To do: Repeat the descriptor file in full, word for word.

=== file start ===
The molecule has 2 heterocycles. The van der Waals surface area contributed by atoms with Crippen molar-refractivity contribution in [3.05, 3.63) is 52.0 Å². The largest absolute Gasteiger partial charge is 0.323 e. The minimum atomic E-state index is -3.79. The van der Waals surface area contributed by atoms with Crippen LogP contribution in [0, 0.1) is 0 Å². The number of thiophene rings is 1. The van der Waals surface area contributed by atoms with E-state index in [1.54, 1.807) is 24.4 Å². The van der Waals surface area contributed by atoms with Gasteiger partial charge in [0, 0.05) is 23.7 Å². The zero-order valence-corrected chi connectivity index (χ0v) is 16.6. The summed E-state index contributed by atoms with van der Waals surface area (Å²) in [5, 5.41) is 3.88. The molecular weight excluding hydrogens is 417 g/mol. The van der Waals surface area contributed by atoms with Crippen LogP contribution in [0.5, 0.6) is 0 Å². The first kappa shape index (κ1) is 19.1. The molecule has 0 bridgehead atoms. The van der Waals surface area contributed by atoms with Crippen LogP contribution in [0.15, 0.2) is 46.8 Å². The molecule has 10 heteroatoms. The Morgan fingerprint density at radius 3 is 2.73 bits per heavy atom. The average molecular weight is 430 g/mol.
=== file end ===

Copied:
The molecule has 2 heterocycles. The van der Waals surface area contributed by atoms with Crippen molar-refractivity contribution in [3.05, 3.63) is 52.0 Å². The largest absolute Gasteiger partial charge is 0.323 e. The minimum atomic E-state index is -3.79. The van der Waals surface area contributed by atoms with Crippen LogP contribution in [0, 0.1) is 0 Å². The number of thiophene rings is 1. The van der Waals surface area contributed by atoms with E-state index in [1.54, 1.807) is 24.4 Å². The van der Waals surface area contributed by atoms with Gasteiger partial charge in [0, 0.05) is 23.7 Å². The zero-order valence-corrected chi connectivity index (χ0v) is 16.6. The summed E-state index contributed by atoms with van der Waals surface area (Å²) in [5, 5.41) is 3.88. The molecular weight excluding hydrogens is 417 g/mol. The van der Waals surface area contributed by atoms with Crippen LogP contribution in [0.5, 0.6) is 0 Å². The first kappa shape index (κ1) is 19.1. The molecule has 0 bridgehead atoms. The van der Waals surface area contributed by atoms with Crippen LogP contribution in [0.15, 0.2) is 46.8 Å². The molecule has 10 heteroatoms. The Morgan fingerprint density at radius 3 is 2.73 bits per heavy atom. The average molecular weight is 430 g/mol.